Diet Soda And Depression Risk Linked; Coffee Consumption Lowers Risk

By Staff Reporter on January 9, 2013 7:49 AM EST

Diet Coke
Researchers have linked sugary beverages, particularly diet soda, with the increased risk of depression. Coffee consumption present opposite results (Photo: Creative Commons)

What if researchers were to report that the sweet treats intended to make us feel happier actually causes us to be more depressed?

According to a study that was presented to the annual meeting of the American Academy of Neurology, results indicate that sweetened beverages actually cause an increased risk of depression.

The study was conducted by a total of four cups/cans of soda drank daily, which revealed a 30 percent increase in risk of depression. In fact, four daily drinks of fruit punch drank daily can cause the risk of depression to increase by 38 percent. What's more, the results suggested even stronger responses of depression risk when a subject drank diet fruit punch or diet soda.

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National Institutes of Health in Research Triangle Park researcher Dr. Honglei Chen, M.D., Ph.D., explained, "Our research suggests that cutting out or down on sweetened diet drinks or replacing them with unsweetened coffee may naturally help lower your depression risk. More research is needed to confirm these findings, and people with depression should continue to take depression medications prescribed by their doctors."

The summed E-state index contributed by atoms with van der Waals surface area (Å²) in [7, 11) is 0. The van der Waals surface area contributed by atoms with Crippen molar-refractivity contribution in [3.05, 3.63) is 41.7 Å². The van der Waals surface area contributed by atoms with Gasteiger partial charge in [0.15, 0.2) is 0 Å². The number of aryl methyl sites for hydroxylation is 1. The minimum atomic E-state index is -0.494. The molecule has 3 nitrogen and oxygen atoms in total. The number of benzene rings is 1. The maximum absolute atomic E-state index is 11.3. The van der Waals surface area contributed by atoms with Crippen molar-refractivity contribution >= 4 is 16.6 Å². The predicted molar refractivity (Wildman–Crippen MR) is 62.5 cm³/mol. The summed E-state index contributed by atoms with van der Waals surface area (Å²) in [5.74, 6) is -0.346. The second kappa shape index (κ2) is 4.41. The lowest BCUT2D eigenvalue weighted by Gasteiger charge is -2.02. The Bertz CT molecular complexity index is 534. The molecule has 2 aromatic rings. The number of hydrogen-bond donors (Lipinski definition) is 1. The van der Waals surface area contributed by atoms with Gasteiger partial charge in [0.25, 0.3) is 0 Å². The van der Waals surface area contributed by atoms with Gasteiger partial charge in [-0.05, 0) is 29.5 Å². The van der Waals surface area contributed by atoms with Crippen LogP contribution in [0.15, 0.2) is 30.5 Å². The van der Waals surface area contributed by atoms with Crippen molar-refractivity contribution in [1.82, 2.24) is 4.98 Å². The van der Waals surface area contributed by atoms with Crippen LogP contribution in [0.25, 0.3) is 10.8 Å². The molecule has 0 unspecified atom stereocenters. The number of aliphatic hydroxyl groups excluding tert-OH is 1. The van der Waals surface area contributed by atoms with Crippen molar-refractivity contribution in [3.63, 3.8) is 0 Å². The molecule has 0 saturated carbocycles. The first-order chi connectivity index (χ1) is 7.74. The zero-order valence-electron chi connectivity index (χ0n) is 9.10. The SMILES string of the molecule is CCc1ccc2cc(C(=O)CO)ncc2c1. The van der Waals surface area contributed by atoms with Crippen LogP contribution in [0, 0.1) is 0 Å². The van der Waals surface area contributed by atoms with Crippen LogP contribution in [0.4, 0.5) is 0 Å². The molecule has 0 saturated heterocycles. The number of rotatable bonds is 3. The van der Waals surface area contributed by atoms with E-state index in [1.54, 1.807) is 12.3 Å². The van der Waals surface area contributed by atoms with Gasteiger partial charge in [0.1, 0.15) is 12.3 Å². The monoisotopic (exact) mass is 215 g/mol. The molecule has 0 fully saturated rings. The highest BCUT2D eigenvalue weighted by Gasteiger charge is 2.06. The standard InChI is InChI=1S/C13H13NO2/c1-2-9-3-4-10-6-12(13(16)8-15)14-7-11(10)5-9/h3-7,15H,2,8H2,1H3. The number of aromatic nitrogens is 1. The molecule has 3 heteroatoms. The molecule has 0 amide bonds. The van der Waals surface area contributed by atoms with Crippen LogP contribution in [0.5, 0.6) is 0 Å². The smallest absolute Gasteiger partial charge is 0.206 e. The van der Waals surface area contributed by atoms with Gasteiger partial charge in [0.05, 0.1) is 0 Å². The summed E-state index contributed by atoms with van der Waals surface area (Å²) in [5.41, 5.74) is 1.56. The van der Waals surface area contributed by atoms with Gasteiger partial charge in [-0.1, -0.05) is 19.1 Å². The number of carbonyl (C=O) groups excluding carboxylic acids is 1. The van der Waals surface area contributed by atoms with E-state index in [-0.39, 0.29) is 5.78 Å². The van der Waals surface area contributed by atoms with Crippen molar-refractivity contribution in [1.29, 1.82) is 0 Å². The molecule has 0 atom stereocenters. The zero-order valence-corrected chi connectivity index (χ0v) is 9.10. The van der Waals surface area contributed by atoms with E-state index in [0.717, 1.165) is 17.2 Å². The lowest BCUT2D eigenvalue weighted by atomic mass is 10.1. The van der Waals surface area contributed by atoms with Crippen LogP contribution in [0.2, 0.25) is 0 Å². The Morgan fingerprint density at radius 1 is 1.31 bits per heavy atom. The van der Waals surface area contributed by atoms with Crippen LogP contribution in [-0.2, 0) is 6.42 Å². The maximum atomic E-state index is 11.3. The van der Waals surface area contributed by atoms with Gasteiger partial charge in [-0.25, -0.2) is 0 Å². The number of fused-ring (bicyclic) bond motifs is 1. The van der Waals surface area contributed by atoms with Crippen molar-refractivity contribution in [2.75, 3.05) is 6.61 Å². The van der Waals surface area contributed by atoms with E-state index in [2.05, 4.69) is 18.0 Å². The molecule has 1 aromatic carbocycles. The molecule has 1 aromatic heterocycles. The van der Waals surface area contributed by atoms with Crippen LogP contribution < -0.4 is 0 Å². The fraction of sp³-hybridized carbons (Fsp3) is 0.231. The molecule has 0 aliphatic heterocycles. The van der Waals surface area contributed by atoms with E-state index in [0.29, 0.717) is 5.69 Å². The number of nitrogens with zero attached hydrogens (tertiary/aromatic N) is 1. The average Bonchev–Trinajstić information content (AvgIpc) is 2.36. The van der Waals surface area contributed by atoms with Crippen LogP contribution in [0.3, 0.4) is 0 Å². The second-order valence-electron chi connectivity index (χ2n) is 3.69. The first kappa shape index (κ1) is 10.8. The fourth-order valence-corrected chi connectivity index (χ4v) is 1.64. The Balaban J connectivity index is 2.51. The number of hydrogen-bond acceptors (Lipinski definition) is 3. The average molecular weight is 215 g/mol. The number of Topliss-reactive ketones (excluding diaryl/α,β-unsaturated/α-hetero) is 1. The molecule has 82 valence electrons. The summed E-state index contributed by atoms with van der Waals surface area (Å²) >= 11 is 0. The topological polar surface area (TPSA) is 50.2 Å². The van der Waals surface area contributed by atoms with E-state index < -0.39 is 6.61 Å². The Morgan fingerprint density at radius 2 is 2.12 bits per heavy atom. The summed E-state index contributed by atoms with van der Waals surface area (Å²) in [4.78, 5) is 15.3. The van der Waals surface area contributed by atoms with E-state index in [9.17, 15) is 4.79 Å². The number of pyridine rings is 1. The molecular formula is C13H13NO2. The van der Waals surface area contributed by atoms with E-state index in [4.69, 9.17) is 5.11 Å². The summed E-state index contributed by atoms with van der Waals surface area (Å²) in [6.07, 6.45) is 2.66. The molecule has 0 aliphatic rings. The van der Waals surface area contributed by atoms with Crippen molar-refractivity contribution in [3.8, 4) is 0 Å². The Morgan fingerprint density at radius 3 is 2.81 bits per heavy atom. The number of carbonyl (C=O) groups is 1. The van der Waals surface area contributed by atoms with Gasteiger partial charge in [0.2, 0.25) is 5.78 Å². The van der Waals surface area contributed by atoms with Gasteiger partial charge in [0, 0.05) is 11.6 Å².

The sample set of the study involved a total of 263,925 adults, ages 50 to 71. The study was initiated between 1995 and 1996 and was performed through a 10 year period. By the end of the study, 11,311 of the 263,925 subjects, or 4.29 percent, were diagnosed with depression.

Interestingly, the study also revealed that individuals that drink four or more cups of coffee a day possess a 10 percent lower risk of depression versus nondrinkers.

A remarkable finding, researchers are still trying to understand the data collected - it isn't clear whether sugary beverages cause depression or if the individuals suffering depression are more likely to consume more sweets. Likewise, researchers cannot confidently determine whether coffee drinkers are less prone to depression or if those that do not suffer depression are more likely ton drink coffee.

That said, studies conducted at National Institutes of Health align with studies conducted by independent researchers elsewhere. According to health.com in a study published in 2011, caffeinated coffee consumption indicate a decrease in depression risk. Another Australian study suggests a link between daily soda intake and raised levels of psychological distress and depression.

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